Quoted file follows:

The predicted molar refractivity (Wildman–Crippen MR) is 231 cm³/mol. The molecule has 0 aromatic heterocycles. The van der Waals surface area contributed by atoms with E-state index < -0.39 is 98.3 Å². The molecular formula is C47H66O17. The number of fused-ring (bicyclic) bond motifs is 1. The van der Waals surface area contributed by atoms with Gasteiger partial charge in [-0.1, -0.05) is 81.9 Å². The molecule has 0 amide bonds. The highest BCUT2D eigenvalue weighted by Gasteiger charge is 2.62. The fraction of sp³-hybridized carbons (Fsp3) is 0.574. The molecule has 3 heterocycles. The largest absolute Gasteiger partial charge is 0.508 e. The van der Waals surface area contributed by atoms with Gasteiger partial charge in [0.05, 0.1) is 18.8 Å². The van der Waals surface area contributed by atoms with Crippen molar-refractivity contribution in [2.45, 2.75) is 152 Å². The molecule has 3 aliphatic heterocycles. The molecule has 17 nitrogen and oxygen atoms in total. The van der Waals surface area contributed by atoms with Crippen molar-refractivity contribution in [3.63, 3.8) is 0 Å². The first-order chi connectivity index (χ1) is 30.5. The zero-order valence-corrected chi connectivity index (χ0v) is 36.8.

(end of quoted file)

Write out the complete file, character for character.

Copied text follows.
The predicted molar refractivity (Wildman–Crippen MR) is 231 cm³/mol. The molecule has 0 aromatic heterocycles. The van der Waals surface area contributed by atoms with E-state index < -0.39 is 98.3 Å². The molecular formula is C47H66O17. The number of fused-ring (bicyclic) bond motifs is 1. The van der Waals surface area contributed by atoms with Gasteiger partial charge in [-0.1, -0.05) is 81.9 Å². The molecule has 0 amide bonds. The highest BCUT2D eigenvalue weighted by Gasteiger charge is 2.62. The fraction of sp³-hybridized carbons (Fsp3) is 0.574. The molecule has 3 heterocycles. The largest absolute Gasteiger partial charge is 0.508 e. The van der Waals surface area contributed by atoms with Gasteiger partial charge in [0.05, 0.1) is 18.8 Å². The van der Waals surface area contributed by atoms with Crippen molar-refractivity contribution in [2.45, 2.75) is 152 Å². The molecule has 3 aliphatic heterocycles. The molecule has 17 nitrogen and oxygen atoms in total. The van der Waals surface area contributed by atoms with Crippen molar-refractivity contribution in [3.63, 3.8) is 0 Å². The first-order chi connectivity index (χ1) is 30.5. The zero-order valence-corrected chi connectivity index (χ0v) is 36.8.